It is noticeable in the garden which areas I'm able to reach with the sprinkler or hose. Most of the rest of the garden is looking very crispy. I have to hike up to the top with a can to water my precious Bramley (precious because most Kiwis think a good cooking apple is something like a Granny Smith or a Golden Delicious - tsk.), but it's worth it.

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Click to see options for using the image


This is an extract of my Illustrated Epistle, which goes out in the middle of the month. It is a behind-the-scenes look at the life of a cartoonist (specifically, mine). I'd love it if you signed up at the bottom of this page, or here:

http://eepurl.com/cCOOeD

Or head to the archive to read more here.

New Zealand Garden Diary: Butternut Squash, Possums and Trapping Goodnaturedly

I’m very concerned that the possums we see and hear around our house are going to lay into my fruit, veggies and young trees (they often ring bark them, which kills them).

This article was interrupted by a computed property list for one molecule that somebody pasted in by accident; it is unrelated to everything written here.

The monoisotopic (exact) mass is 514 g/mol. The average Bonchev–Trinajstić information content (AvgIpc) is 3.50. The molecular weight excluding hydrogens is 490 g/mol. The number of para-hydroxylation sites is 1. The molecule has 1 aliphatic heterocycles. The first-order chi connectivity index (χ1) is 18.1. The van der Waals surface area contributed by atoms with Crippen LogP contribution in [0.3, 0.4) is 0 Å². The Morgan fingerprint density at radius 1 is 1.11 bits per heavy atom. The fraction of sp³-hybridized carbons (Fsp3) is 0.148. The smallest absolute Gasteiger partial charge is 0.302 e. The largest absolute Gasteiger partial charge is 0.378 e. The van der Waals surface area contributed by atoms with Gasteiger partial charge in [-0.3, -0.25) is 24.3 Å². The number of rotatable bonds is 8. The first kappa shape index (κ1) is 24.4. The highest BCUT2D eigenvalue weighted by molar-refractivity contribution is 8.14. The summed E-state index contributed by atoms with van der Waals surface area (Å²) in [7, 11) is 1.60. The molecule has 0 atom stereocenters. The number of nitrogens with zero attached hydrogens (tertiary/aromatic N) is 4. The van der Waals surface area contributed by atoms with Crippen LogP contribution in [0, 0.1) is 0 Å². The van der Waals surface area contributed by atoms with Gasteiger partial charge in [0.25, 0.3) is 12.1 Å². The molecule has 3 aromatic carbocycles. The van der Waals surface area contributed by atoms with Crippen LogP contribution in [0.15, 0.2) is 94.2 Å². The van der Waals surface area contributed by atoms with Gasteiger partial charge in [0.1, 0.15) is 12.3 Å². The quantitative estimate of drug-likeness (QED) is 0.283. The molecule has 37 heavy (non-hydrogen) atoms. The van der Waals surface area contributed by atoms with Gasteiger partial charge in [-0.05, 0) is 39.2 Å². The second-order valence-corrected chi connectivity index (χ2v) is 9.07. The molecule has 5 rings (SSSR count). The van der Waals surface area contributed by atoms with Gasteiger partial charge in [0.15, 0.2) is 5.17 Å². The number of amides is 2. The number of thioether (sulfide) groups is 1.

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Click to see options for using the image

But then I found out that the Summit Road Society lends out possum traps in the Lyttelton area. You can borrow one for 3 months and buy them at a subsidised rate.

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Click for options for image use

So I installed one on Waitangi Day (see earlier post), which seemed appropriate, since possums are not native to New Zealand, having been introduced here from Australia for the fur trade. By the 1980s, they had spread the length and breadth of the country, devastating local flora and fauna in the process.

It should have been fairly easy to install the trap. I selected a pear tree at the top of our section, far away from the house (though they are not shy about coming right up to our front steps).